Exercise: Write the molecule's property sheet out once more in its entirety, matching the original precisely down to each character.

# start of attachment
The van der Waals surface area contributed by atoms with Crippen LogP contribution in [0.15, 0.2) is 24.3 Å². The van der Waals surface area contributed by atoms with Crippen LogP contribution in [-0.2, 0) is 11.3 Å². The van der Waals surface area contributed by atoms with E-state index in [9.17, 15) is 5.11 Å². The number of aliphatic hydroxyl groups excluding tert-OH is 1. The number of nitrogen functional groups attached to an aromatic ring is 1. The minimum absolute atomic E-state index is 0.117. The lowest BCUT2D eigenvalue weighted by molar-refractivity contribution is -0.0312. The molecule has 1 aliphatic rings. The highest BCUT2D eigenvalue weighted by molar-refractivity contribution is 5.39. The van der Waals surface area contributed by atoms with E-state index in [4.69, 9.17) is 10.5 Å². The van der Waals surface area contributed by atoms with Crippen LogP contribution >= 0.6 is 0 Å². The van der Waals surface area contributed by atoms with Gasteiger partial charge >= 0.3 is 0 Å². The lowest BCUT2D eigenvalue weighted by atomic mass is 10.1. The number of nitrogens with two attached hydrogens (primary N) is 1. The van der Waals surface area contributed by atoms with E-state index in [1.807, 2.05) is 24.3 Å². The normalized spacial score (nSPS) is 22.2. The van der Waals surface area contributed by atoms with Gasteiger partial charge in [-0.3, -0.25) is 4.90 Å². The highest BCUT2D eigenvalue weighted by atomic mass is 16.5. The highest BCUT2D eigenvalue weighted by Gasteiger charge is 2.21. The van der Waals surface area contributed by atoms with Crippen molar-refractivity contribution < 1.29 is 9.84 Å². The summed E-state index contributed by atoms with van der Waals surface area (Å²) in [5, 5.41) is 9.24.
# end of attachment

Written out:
The van der Waals surface area contributed by atoms with Crippen LogP contribution in [0.15, 0.2) is 24.3 Å². The van der Waals surface area contributed by atoms with Crippen LogP contribution in [-0.2, 0) is 11.3 Å². The van der Waals surface area contributed by atoms with E-state index in [9.17, 15) is 5.11 Å². The number of aliphatic hydroxyl groups excluding tert-OH is 1. The number of nitrogen functional groups attached to an aromatic ring is 1. The minimum absolute atomic E-state index is 0.117. The lowest BCUT2D eigenvalue weighted by molar-refractivity contribution is -0.0312. The molecule has 1 aliphatic rings. The highest BCUT2D eigenvalue weighted by molar-refractivity contribution is 5.39. The van der Waals surface area contributed by atoms with E-state index in [4.69, 9.17) is 10.5 Å². The van der Waals surface area contributed by atoms with Crippen LogP contribution >= 0.6 is 0 Å². The van der Waals surface area contributed by atoms with Gasteiger partial charge >= 0.3 is 0 Å². The lowest BCUT2D eigenvalue weighted by atomic mass is 10.1. The number of nitrogens with two attached hydrogens (primary N) is 1. The van der Waals surface area contributed by atoms with E-state index in [1.807, 2.05) is 24.3 Å². The normalized spacial score (nSPS) is 22.2. The van der Waals surface area contributed by atoms with Gasteiger partial charge in [-0.3, -0.25) is 4.90 Å². The highest BCUT2D eigenvalue weighted by atomic mass is 16.5. The highest BCUT2D eigenvalue weighted by Gasteiger charge is 2.21. The van der Waals surface area contributed by atoms with Crippen molar-refractivity contribution < 1.29 is 9.84 Å². The summed E-state index contributed by atoms with van der Waals surface area (Å²) in [5, 5.41) is 9.24.